A fitting end to Drunk Sluts Week…

Broadsheet links to this article by ex-Wonkette Ana Marie Cox, who takes on the recent warnings against girls going wild. She mentions James Garbarino’s new book, See Jane Hit, which examines “the less savory outcome of freeing girls to excel beyond gender stereotypes.” (Garbarino must have thought Mean Girls was poignent social commentary.) Cox takes his idea– that girls haven’t yet learned to deal with their freedom from gender norms– and argues that it’s fine for girls to go wild… just not too wild. I’m not sure if I buy this part of her argument, but I’ll run with it:

Freeing girls from stereotypes hasn’t made them more masculine, it’s made them more more. Unbound from cultural constraints, they don’t flip to the male side of the spectrum. They just flip out.

Hear that, Concerned Women for America? It’s not that alcohol is corrupting our pure, innocent young coeds. It’s that some women actually like drinking, dancing and having sex. What a revelation!

Maybe it would be progress if we had a definition of femininity expansive enough to include shaking one’s thing without raising one’s top — so that girls could go a little wild without having to rely on what we used to refer to as the “sorority girl’s mating call”: “I am soooo drunk.”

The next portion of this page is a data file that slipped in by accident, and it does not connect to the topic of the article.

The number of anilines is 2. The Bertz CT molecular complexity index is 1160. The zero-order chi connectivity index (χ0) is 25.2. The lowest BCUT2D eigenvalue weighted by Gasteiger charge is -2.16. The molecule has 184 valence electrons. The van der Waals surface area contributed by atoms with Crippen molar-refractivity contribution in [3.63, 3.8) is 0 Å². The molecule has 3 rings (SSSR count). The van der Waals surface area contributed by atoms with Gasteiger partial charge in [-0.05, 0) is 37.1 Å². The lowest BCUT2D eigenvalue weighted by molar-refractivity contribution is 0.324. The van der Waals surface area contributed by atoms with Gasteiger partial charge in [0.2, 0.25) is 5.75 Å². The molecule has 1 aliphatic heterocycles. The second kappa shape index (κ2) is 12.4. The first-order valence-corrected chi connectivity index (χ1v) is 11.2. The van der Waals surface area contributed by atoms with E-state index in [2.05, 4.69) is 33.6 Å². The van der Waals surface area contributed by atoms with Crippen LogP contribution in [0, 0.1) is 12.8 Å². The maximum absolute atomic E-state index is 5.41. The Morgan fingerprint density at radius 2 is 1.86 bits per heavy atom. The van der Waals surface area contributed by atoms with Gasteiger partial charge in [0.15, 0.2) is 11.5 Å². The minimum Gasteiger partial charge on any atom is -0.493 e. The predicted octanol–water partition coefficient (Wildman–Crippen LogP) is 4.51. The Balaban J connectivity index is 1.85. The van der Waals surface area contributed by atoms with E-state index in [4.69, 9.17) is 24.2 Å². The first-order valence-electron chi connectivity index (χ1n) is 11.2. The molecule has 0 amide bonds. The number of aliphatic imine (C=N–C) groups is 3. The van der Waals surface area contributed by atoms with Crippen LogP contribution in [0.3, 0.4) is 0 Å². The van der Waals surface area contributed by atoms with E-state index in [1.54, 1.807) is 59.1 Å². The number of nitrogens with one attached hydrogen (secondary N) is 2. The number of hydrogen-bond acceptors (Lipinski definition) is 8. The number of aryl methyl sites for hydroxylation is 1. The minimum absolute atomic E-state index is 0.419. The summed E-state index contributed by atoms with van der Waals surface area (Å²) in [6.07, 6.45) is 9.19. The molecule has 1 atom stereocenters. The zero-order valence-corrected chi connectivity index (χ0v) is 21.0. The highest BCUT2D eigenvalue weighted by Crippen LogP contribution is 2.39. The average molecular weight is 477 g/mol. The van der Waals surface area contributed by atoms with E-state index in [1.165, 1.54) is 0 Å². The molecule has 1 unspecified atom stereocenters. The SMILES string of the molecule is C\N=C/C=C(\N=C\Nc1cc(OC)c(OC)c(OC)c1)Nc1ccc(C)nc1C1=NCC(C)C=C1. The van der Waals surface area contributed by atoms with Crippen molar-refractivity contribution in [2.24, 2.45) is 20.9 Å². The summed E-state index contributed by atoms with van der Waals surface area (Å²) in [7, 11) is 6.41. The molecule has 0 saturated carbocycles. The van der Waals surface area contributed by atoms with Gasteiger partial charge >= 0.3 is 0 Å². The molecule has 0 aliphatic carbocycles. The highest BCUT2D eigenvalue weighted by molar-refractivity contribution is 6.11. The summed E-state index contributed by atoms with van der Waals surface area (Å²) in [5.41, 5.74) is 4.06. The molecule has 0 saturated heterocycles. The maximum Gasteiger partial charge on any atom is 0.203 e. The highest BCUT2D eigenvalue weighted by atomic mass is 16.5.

Cox basically gets it right where the AMA, Concerned Women for America, and Female Chauvinist Pigs get it wrong. There’s certainly a way to embrace your sexuality and have fun dancing and drinking without being exploited or jeopardizing your safety. I think a lot of women walk that line quite successfully.
But it makes for better television to show us girls in bikinis doing body shots on South Padre Island, and it suits CWA’s agenda to point to women like Natalee Holloway and Imette St. Guillen as examples of what will happen if girls party and enjoy it. It’s simply not newsworthy that there are there are lots of women who get drunk and just spend the night dancing with their girlfriends, who are willing to flash their friends for a laugh but never a camera crew, who make out with strangers at a bar and then arrive home safely.
If there’s any justice in this world, next week we’ll be seeing a slew of studies and hand-wringing over the growing problem of urban sausages.

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